At this stage we’d walked a little over two miles but when CJ spotted the coffee shop he suddenly decided he was very thirsty so we stopped for a coffe. We sat at a picnic bench to drink overlooking the barn and the lush green fields. CJ was curious about the wind turbine in the field beside us. Luckily, I knew all about it from previous visits. Sustainability is a big thing at the park and the turbine harvests the power of the wind blowing across the fields to provide electricity to the visitor centre. It isn’t the only piece of clever technology about either. The roof of the toilet block beside the barn has huge solar panels on the roof and the toilets themselves are flushed by collected rainwater. There is also a Ground Source Heat Pump which uses a massive coil buried underground to heat parts of the barn and a biomass boiler using locally sourced wood pellets. The building is also insulated using sheep’s wool.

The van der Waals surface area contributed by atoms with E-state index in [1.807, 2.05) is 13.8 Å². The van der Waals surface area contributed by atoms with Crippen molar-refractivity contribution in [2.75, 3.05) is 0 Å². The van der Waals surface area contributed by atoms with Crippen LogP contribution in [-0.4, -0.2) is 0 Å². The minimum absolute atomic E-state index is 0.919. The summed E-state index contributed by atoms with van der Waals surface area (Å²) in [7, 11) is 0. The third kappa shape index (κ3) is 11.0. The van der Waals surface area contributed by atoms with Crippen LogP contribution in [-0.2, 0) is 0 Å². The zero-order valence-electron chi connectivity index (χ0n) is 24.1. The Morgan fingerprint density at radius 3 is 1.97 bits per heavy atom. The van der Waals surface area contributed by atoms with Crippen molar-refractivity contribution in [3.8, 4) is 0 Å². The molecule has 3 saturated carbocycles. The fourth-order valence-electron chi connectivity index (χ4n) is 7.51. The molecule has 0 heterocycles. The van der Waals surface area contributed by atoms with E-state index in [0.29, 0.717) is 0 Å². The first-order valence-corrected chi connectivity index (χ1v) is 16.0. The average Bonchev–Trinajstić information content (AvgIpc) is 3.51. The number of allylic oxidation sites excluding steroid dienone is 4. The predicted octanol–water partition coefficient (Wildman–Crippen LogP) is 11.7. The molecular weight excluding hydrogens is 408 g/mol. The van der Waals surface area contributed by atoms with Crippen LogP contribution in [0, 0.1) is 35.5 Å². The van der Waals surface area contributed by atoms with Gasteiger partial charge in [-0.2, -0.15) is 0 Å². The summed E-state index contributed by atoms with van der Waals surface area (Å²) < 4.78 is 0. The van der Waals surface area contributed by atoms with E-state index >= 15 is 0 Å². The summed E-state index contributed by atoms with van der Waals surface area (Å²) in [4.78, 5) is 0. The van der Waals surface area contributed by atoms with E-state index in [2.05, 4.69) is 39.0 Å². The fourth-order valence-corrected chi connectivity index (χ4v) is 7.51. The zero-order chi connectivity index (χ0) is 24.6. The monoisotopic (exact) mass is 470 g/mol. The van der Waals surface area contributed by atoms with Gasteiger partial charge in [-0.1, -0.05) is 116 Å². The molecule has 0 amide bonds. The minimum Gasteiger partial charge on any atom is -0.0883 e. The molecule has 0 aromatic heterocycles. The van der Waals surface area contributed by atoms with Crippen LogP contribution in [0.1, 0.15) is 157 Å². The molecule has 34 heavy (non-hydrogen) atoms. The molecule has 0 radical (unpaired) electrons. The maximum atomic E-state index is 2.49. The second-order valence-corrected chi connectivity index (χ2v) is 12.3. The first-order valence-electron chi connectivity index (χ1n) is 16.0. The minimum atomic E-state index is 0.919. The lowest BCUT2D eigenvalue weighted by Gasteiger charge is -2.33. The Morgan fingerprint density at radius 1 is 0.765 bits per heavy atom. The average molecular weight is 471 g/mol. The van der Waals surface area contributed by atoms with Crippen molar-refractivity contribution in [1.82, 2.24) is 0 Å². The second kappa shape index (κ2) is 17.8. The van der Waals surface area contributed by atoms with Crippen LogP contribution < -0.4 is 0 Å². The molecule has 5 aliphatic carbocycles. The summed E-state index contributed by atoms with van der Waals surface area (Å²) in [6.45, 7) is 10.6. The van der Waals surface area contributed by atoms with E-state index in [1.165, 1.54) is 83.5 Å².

Once we’d finished our coffe and talking about sustainable energy and how good it would be to have in our little house, we set off for the woodland trail. There are ninety acres of woodland in the country park and several different trails to walk but today I wanted to walk the Woodland Nature Trail because I hoped it would lead me to the brick kiln. We had a map of sorts, photographed from the Country Park website and saved on my phone. What on earth did we do before the Internet and smartphones?
From the map I could see we would need to start off along the gentle and child friendly Forest Trail. Here we found a selection of mysterious creatures made from felled trees designed for small children to climb on. A little further on was Go Ape, a climbing adventure for bigger children and adults. Some teenagers seemed to be having a whale of a time clambering over the tree top obstacle course. In fact I think CJ would have liked a go himself.